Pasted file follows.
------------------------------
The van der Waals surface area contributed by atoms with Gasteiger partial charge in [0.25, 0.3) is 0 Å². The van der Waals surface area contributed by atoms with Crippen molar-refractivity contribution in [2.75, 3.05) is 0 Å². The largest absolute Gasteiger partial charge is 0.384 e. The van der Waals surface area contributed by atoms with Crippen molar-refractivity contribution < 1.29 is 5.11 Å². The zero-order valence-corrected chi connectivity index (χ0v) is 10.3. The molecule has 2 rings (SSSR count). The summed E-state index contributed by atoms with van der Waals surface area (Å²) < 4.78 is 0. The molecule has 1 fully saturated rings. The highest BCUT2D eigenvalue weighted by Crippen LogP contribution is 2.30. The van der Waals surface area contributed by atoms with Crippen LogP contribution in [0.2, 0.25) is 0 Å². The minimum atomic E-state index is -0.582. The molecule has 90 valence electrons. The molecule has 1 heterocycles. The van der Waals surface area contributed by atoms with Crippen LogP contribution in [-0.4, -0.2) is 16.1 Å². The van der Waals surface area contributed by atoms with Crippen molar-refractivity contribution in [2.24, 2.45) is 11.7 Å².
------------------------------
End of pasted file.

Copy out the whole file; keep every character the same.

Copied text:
The van der Waals surface area contributed by atoms with Gasteiger partial charge in [0.25, 0.3) is 0 Å². The van der Waals surface area contributed by atoms with Crippen molar-refractivity contribution in [2.75, 3.05) is 0 Å². The largest absolute Gasteiger partial charge is 0.384 e. The van der Waals surface area contributed by atoms with Crippen molar-refractivity contribution < 1.29 is 5.11 Å². The zero-order valence-corrected chi connectivity index (χ0v) is 10.3. The molecule has 2 rings (SSSR count). The summed E-state index contributed by atoms with van der Waals surface area (Å²) < 4.78 is 0. The molecule has 1 fully saturated rings. The highest BCUT2D eigenvalue weighted by Crippen LogP contribution is 2.30. The van der Waals surface area contributed by atoms with Crippen LogP contribution in [0.2, 0.25) is 0 Å². The minimum atomic E-state index is -0.582. The molecule has 90 valence electrons. The molecule has 1 heterocycles. The van der Waals surface area contributed by atoms with Crippen LogP contribution in [-0.4, -0.2) is 16.1 Å². The van der Waals surface area contributed by atoms with Crippen molar-refractivity contribution in [2.24, 2.45) is 11.7 Å².